India resumes international flights after a two-year hiatus
In July 2020, a small number of overseas flights resumed with countries signed bilateral air bubble agreements with India. As a result, the ban on regular international flights stretched for almost two years. Finally, on the eve of March 27, 2022, restrictions on international flights were lifted.
According to the Directorate General of Civil Aviation DGCA, 60 airlines from 40 countries have received permission for 1,783 frequencies in India — departures and arrivals — during the summer season 2022. The summer schedule will be valid from March 27 to October 29.
The DGCA has approved a total of 1,466 international flights for six Indian airlines for this summer. They will operate flights to 43 destinations in 27 countries. A number of foreign airlines, including Emirates, Virgin Atlantic and Lotus, have already confirmed their plans for flights to and from India.
Indira Gandhi International Airport IGIA in the capital, which is India's largest airport, expects a significant increase in the number of international flights in the first week of April. Recall that IGIA served about 1.8 million passengers a day in the pre-COVID-19 era.
Among foreign airlines, Emirates is the leader, which traditionally has the largest volume of operations in India. The UAE carrier will operate 170 flights a week. Air Arabia has scheduled 140 flights. American United Airlines and American Airlines have stopped at 28 and 7 weekly flights, respectively.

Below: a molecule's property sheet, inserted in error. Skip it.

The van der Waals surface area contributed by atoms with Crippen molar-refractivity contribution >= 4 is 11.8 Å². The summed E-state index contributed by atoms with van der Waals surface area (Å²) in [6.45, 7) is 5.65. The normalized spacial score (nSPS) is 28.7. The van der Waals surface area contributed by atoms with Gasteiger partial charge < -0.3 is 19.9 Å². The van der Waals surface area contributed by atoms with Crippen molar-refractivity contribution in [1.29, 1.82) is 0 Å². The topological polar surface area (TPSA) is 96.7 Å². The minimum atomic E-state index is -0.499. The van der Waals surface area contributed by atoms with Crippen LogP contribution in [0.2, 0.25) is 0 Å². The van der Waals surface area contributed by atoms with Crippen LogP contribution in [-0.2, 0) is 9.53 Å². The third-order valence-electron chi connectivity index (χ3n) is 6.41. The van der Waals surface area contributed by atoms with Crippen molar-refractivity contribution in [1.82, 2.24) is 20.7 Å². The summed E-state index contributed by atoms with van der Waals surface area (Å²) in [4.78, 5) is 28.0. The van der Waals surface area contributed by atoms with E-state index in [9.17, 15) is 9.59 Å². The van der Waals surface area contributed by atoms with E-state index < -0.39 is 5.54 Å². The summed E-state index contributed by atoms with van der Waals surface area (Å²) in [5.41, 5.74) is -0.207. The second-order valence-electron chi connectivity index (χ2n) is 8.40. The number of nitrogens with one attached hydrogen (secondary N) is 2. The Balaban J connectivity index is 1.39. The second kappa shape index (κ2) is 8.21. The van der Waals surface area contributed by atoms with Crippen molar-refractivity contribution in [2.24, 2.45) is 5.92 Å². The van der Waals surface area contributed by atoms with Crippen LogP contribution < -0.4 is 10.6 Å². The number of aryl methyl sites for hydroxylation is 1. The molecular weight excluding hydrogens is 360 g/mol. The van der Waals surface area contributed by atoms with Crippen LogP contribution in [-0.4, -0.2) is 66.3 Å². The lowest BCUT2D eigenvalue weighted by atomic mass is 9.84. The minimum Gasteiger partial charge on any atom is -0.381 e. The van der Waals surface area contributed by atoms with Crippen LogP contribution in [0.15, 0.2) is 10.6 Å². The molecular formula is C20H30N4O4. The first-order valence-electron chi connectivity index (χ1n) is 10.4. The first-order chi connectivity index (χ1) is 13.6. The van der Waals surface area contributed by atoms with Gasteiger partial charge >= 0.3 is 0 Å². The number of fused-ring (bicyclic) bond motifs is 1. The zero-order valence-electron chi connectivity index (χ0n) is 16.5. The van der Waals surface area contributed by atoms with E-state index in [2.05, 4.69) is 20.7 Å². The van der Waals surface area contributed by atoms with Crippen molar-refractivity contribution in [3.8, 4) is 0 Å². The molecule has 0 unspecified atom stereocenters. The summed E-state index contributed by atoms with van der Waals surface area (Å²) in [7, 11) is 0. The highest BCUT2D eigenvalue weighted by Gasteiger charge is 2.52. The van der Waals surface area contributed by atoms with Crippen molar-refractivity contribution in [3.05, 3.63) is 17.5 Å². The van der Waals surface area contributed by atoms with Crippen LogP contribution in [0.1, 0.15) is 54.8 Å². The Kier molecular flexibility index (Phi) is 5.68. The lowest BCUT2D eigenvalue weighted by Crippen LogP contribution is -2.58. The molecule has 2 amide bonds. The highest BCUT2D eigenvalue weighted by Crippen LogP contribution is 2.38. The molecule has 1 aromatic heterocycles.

As for European airlines, British Airways will operate 49 flights, German Lufthansa — 32 flights, and Air France — 20 flights per week. Sri Lanka Airlines has scheduled 128 flights, Oman Air — 115, Singapore Airlines — 65 and Malaysia Airlines —30 flights weekly. Thailand-based airlines Thai Airways and Thai Smile will operate 36 and 21 flights each week this summer, respectively.
The government has revised coronavirus protocols for international flights, removing the requirement to keep three empty seats on every foreign flight in case emergency medical care. In addition, the requirement for the crew to have a full set of personal protective equipment has been canceled.